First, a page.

For a general n-dimensional system of amplifiers, where the carrier amplifiers are numbered 1 to m, the peaking amplifiers numbered m+1 to n and the load is the n+1th node L, the output network is represented by an n+1 × n+1 matrix of frequency-dependent impedances or transfer functions. In this impedance matrix, the diagonal terms are the impedances presented to each individual amplifier when it is on and the others are off. The off-diagonal terms represent the load modulation from the other amplifiers as they switch on. The synthesis of the combining network is then cast in terms of the complex driving point impedance and the load modulation, or Doherty action. The first matrix in Equation 10 describes the driving point impedances of each amplifier, and the second matrix is the load modulation matrix that describes the interactions between the amplifiers. The impedances are complex frequency-dependent transfer functions.

Math 10

Here, C indicates the carrier amplifiers, P the peaking, L denotes the load node(s), ii indicates the driving point impedances and ij the cross impedances. This results in a generalized approach for DPA synthesis.

The driving point impedances for the carrier amplifiers are chosen to give the maximum efficiency in back-off. The modulation impedances are designed to modify the load of the amplifiers to give the desired efficiency and power during drive-up. This formulation of the modulation matrix is symmetrical, which reduces the number of equations to be solved by half. This is a powerful construct and can be modified to account for active load and phase modulation. The effectiveness of the load modulation on the complete PA can be optimized using this matrix approach, to maximize the efficiency of the PA at a prescribed back-off power, for example. The frequency response of the diagonal terms of the impedance matrix determine the bandwidth of the DPA. With the impedances in the matrix represented by transfer functions, the amplitude and phase are shaped to achieve the desired frequency response, enabling an approach to wide bandwidth DPA design.


PA systems are made up of dynamically interacting components, whether they are standard class A amplifiers, voltage supply modulated architectures or systems with intentional or unintentional load modulation. PA design requires a network to compel the desired performance, and the driving point impedances are at the core of this design. As PA systems grow more complex, there is an increasing interest in network synthesis techniques. A general review of network synthesis has been presented, demonstrating historical highlights of the development of this important field from early beginnings to a current application.

There are many more insights that can be found in the references for the interested reader, such as Carlin and Youla’s work on n-port synthesis18 and Fano on broadband matching networks.14 Carlin’s short article on unconventional circuit theory also contains a feast of references,19 and the author presented these concepts at the 2015 IEEE MTT-S International Microwave Symposium.20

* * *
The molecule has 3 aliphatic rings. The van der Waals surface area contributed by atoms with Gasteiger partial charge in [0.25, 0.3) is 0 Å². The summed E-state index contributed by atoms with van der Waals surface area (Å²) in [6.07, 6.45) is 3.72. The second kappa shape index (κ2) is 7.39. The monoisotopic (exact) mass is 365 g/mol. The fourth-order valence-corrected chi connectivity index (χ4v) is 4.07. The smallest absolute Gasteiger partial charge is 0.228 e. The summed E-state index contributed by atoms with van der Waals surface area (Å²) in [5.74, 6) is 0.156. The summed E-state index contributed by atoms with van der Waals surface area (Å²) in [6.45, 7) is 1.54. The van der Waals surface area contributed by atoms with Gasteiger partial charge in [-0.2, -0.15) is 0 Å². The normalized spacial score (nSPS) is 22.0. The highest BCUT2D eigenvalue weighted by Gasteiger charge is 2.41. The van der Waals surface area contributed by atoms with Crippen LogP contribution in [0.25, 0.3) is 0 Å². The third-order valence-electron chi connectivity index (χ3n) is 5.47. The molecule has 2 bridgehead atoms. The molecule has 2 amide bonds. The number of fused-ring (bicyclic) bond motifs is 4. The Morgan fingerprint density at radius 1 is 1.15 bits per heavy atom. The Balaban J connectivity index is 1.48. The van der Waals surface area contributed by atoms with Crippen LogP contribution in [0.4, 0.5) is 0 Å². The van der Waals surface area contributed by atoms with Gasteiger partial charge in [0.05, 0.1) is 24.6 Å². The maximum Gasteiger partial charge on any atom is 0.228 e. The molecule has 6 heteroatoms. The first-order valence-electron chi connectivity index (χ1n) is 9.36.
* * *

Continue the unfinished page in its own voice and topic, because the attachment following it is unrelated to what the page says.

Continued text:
1. J. Wood, private communication (2015).
  2. W. H. Doherty, “A New High Efficiency Power Amplifier for Modulated Waves,” Proc. IRE, Vol. 24, pp. 1163–1182, 1936.
  3. G. F. Collins, et. al., “C-Band and X-Band Class F, F-1 GaN MMIC PA Design for Envelope Tracking Systems,” EuMW, 2015.
  4. J. Wood, “Microwave Bytes: Conservatively Speaking,” IEEE Microwave Magazine, Vol. 15, No. 7, pp. 110–115, November/December 2014.
  5. G. F. Collins, J. Wood, B. Woods, “Challenges of Power Amplifier Design for Envelope Tracking Applications,” 2015 Topical Conference on Power Amplifiers for Wireless and Radio Applications (PAWR), San Diego, January 2015.
  6. R. M. Foster, “A Reactance Theorem,” Bell Syst. Tech. J., Vol. 3, No. 2, pp. 259–267, April 1924.
  7. S. Darlington, “A Survey of Network Realization Techniques,” IRE Trans. On Circuit Theory, Vol. CT-2, pp. 291–297, December 1955.
  8. O. Brune, “Synthesis of a Finite Two-Terminal Network whose Driving-Point Impedance is a Prescribed Function of Frequency,” Doctoral Thesis, MIT, 1931.
  9. R. Bott and R. J. Duffin, “Impedance Synthesis without Use of Transformers,” Journal of Applied Physics., Vol. 20, p. 816, 1949.
  10. S. Darlington, “Synthesis of Reactive 4-poles which Produce Prescribed Insertion Loss Characteristics,” J. Math. Phys., Vol. 18, No. 4, pp. 257-353, September 1939.
  11. H. W. Bode, “A General Theory of Electric Wave Filters,” Bell Syst. Tech. J., Vol. 14, No. 2, pp. 211–214, April 1935.
  12. V. Belevitch, “Summary of the History of Circuit Theory” Proc IRE, Vol. 50, No. 5, pp. 848–855, May 1962.
  13. M. Bayard, “Synthese des R^seaux Passifs a un Nombre Quelconque de Paires de Bornes Connaissant Leurs Matrices d’lmpedance ou d’Admit tance,” Bulletin, Sociele Francaise des Electriciens, 9, 6 series, September 1949.
  14. Y. Oono, “Application of Scattering Matrices to the Synthesis of n Ports,” IRE Trans. Circuit Theory, Vol. 3, No. 2, pp. 111–120, June 1956.
  15. R.M. Fano, “Theoretical Limitations on the Broadband Matching of Arbitrary Impedances,” J. Franklin Inst., pp. 139–154, February 1950.
  16. C. J. Cooke and L. S. Smith, “A Multi-Port Network Synthesis using a Matrix Continued Fraction,” International J. Electronics, Vol. 43, No. 5, pp. 449–459, 1977.
  17. G. Collins, “A Generalized MIMO Design Technique for Broadband Doherty Power Amplifiers Based on Complex Network Synthesis Methods,” INMMIC, Dublin, 2012.
  18. D.C. Youla, et. al., “Bounded Real Scattering Matrices and Foundations of Linear Passive Network Theory,” IRE Trans. on Circuit Theory, Vol. 6, pp. 102–124, March 1959.
  19. H. J. Carlin, “Unconventional Network Theory” IEEE Trans. Circuit Theory, Vol. 11 pp. 324–326, September 1964.
  20. G. F. Collins, "Network Synthesis of Power Amplifier Matching Circuits - Standing on the Shoulders of Giants," 2015 IEEE MTT-S International Microwave Symposium, Phoenix, AZ, 2015, pp. 1-3.